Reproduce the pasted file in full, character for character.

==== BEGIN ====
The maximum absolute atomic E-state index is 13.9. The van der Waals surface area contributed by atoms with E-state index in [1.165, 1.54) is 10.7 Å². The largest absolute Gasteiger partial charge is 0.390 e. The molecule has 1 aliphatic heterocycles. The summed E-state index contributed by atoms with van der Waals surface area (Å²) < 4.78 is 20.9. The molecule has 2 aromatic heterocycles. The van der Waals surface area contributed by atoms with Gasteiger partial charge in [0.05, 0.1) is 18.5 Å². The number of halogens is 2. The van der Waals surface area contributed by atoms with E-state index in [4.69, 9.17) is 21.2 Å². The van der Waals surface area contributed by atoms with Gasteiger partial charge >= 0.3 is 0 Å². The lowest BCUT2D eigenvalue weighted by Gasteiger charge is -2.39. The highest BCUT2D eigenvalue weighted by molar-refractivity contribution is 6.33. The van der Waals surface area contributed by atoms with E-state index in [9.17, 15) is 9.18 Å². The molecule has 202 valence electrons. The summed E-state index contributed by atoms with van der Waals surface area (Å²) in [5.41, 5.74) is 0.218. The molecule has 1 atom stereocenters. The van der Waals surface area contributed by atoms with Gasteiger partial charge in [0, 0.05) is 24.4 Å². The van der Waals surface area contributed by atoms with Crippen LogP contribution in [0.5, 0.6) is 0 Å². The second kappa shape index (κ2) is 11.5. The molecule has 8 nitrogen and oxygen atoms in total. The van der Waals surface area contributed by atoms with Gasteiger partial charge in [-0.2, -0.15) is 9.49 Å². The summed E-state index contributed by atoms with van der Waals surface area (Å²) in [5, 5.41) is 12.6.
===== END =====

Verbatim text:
The maximum absolute atomic E-state index is 13.9. The van der Waals surface area contributed by atoms with E-state index in [1.165, 1.54) is 10.7 Å². The largest absolute Gasteiger partial charge is 0.390 e. The molecule has 1 aliphatic heterocycles. The summed E-state index contributed by atoms with van der Waals surface area (Å²) < 4.78 is 20.9. The molecule has 2 aromatic heterocycles. The van der Waals surface area contributed by atoms with Gasteiger partial charge in [0.05, 0.1) is 18.5 Å². The number of halogens is 2. The van der Waals surface area contributed by atoms with E-state index in [4.69, 9.17) is 21.2 Å². The van der Waals surface area contributed by atoms with Gasteiger partial charge >= 0.3 is 0 Å². The lowest BCUT2D eigenvalue weighted by Gasteiger charge is -2.39. The highest BCUT2D eigenvalue weighted by molar-refractivity contribution is 6.33. The van der Waals surface area contributed by atoms with E-state index in [9.17, 15) is 9.18 Å². The molecule has 202 valence electrons. The summed E-state index contributed by atoms with van der Waals surface area (Å²) in [5.41, 5.74) is 0.218. The molecule has 1 atom stereocenters. The van der Waals surface area contributed by atoms with Gasteiger partial charge in [0, 0.05) is 24.4 Å². The van der Waals surface area contributed by atoms with Crippen LogP contribution in [0.5, 0.6) is 0 Å². The second kappa shape index (κ2) is 11.5. The molecule has 8 nitrogen and oxygen atoms in total. The van der Waals surface area contributed by atoms with Gasteiger partial charge in [-0.2, -0.15) is 9.49 Å². The summed E-state index contributed by atoms with van der Waals surface area (Å²) in [5, 5.41) is 12.6.